[00:44:39] Christina: So that, that’s kind of my take. I think that there are trade offs to both

[00:44:44] Brett: I always appreciate your insight. You’re smart.

[00:44:46] Jeff: I just remember my mom just like bouncing back and forth to these cities and it was just like all they met about for a whole year. Just like ki especially, it’s the government, you know, so they’re just, It’s going crazy. They’re crazy, they’re nervous. I am rambling like a motherfucker.[00:45:00]

[00:45:00] Jeff: Um, can I just tell you about this amazing, uh, uh, financial opportunity we missed out on? This is from my Y2K guide. It says, item Colon on September 14th, 1998, the former c e o of United Press International, James Adams, no kidding, announced the creation of the world’s largest Y2K website. In order to sound a public wake up call dubbed Y2K today.

[00:45:28] Jeff: And here’s from the promo material. It will feature a daily feed of some 500 stories from a special reporting team. What plus wire reports. It’s , it’s time the public worldwide had access to accurate and timely information. Said, said Adams, did you hear any, does this, did you ever hear of this? Because where are these, where’s this story?

[00:45:48] Jeff: I want to know the story of this operation.

[00:45:50] Brett: this book came out pre y2k.

[00:45:53] Jeff: Yeah. Spring 1999.

[00:45:54] Brett: Okay.

[00:45:56] Jeff: So that was a 1998 effort by the former U P i,

[00:45:59] Brett: So [00:46:00] this book is not ironic. This book is actually saying,

[00:46:03] Jeff: No, this book is like, it’s coming. Here’s, it’s called the Y2K Citizens Action Guide. So it has a whole section on how to organize your community. I mean, honestly, when I read it now, it looks like a great plan for the early days of covid.

[00:46:16] Jeff: Um, it’s like, buy your toilet paper up. They even say that,

[00:46:19] Brett: a disaster preparedness

[00:46:21] Jeff: it’s a disaster. Yeah. And then it has sort of like how to lobby your politicians to care more, um, about Y2K and all this crazy shit, which we haven’t even explained. I mean, h what is the simplest

[00:46:33] Christina: Oh yeah.

[00:46:34] Jeff: what it was?

[00:46:35] Christina: Okay. So in, um, back in, in olden times, in, in early kind of, you know, Unix and, and, and, uh, other systems, a lot of the, the way that they would code in dates was, would be just to use the last two characters, uh, of the year. So, so the only integers you would have would be, you know, like, like, you know, like 77 0, or, or, or nine.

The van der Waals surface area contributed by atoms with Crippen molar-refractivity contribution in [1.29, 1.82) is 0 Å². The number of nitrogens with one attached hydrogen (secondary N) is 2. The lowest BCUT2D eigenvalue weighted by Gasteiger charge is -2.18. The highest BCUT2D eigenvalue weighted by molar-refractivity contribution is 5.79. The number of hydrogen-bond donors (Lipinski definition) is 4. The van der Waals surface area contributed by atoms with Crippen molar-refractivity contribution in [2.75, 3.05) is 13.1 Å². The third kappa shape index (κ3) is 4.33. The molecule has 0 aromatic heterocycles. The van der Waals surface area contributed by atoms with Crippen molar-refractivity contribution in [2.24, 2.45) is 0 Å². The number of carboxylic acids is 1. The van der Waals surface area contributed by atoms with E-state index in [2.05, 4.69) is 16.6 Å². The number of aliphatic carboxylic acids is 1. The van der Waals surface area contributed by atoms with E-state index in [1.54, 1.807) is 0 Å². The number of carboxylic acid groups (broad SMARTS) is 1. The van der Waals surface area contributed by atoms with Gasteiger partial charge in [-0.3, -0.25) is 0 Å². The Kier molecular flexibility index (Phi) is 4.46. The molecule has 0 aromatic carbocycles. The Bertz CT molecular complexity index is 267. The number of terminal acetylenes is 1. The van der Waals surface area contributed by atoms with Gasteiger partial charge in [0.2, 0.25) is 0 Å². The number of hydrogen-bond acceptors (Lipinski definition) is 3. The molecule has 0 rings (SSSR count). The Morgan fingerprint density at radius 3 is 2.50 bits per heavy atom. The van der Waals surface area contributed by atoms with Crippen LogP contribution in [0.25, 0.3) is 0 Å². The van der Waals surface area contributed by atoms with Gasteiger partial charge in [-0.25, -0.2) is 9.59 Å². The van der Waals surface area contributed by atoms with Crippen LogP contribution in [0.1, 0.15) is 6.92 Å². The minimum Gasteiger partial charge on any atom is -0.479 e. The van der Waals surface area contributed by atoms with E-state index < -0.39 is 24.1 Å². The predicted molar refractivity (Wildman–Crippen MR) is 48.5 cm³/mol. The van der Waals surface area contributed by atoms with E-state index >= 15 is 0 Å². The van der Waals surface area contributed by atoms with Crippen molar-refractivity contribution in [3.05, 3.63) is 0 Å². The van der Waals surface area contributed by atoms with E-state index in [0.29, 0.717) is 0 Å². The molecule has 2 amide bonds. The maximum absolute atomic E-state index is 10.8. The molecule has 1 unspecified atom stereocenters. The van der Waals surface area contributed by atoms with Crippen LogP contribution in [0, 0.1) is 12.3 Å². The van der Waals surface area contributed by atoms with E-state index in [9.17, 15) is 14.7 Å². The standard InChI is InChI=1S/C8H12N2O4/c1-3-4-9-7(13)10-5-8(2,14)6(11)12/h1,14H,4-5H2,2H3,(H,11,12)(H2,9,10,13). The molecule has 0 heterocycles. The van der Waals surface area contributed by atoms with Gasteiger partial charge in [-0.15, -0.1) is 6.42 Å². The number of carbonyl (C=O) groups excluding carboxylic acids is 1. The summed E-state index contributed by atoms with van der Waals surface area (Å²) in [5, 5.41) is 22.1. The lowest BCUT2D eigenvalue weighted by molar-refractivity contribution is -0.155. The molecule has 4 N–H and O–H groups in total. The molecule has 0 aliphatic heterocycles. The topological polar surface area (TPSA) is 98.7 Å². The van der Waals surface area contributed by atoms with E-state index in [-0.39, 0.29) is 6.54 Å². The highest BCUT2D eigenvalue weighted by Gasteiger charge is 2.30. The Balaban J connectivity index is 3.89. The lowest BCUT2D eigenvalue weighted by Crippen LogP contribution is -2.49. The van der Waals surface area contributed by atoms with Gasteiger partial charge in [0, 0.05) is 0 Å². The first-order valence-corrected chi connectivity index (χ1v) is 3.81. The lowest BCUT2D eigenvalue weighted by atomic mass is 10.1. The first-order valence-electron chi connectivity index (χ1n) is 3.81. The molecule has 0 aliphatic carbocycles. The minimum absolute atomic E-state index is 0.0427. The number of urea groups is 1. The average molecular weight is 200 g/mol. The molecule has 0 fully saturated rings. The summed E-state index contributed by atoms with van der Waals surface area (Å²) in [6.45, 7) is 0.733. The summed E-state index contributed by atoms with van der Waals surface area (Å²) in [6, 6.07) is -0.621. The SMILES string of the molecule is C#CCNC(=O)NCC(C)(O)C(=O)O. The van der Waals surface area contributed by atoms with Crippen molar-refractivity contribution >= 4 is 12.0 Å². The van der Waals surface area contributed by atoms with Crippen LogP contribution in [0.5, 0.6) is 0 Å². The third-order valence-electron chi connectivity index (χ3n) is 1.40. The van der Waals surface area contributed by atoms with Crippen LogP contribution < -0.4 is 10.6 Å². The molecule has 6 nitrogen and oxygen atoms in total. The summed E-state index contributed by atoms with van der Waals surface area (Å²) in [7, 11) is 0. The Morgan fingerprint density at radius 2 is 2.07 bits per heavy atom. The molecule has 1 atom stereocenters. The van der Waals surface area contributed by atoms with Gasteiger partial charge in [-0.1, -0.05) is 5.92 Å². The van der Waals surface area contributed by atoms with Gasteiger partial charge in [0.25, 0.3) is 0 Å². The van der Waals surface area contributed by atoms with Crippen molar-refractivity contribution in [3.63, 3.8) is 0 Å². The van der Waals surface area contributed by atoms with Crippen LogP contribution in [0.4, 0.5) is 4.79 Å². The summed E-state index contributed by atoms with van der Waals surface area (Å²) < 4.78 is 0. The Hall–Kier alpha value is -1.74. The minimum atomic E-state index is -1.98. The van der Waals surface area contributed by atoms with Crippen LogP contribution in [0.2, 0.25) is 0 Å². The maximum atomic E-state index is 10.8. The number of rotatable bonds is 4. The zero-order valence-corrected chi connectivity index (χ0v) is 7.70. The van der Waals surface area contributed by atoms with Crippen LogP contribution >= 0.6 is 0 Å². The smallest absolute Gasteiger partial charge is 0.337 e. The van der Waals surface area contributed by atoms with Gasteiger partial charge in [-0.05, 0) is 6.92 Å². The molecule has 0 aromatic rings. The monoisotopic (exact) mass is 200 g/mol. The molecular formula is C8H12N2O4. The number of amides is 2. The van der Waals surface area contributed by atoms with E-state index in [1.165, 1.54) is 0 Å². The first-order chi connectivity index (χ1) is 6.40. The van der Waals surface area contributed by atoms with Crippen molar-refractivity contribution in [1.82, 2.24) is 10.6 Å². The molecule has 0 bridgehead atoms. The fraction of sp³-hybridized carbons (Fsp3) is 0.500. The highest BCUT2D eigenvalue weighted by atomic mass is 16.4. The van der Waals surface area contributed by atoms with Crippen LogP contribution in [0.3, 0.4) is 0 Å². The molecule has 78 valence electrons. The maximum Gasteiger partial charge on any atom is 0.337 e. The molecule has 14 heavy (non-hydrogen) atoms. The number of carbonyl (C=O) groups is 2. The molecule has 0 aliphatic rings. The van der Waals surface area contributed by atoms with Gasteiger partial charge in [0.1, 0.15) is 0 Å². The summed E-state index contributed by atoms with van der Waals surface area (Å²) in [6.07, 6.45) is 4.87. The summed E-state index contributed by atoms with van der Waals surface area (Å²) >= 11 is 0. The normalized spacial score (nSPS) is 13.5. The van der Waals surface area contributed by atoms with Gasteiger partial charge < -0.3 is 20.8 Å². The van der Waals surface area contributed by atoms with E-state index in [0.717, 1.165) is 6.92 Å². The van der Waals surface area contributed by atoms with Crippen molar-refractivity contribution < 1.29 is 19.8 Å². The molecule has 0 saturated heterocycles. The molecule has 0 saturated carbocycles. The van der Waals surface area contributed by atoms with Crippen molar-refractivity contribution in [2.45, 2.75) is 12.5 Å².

[00:46:58] Christina: Nine. Well, when the [00:47:00] clock hit January 1st, UTC time, you know, the year 2000. There was a big concern about what would happen to those systems when the clock was going to be reset, and when you’re going to now have to go from, from two into zeros to four. And, um, so there was a lot of strum and drum about, uh, banking systems, aviation systems, uh, nuclear reactors, uh, and, and, and other things, many of which, like the infrastructure again, was like built in the seventies, uh, and hadn’t necessarily been kept up well, uh, whether or not those things would function.

[00:47:33] Christina: Uh, and, um, so you had, uh, a mass of, uh, engineers, uh, usually in, in no longer invoke languages, having to be like dispersed out to issuing patches and update the code, um, to use, uh, four integers rather than two.

[00:47:51] Jeff: Yeah. So crazy. It’s just this little bit baked in, right? And it’s not, not nothing . So if you look at, [00:48:00] if you look at the Wikipedia page, there are some super interesting, uh, reported problems that have been verified. The first one was that I loved was 150 Delaware Lottery reino slot machine stopped working.

[00:48:12] Jeff: Shit. But right next, but right next to that, this is street straight from the Wikipedia page. Okay. So right, right after that, as a direct result of the Y2K glitch at midnight, computers at a ground control station ceased processing information from an unspecified number of spy satellites. The military implemented a contingency plan by 3:00 AM nice work and restored all normal functionality, and the empire was saved.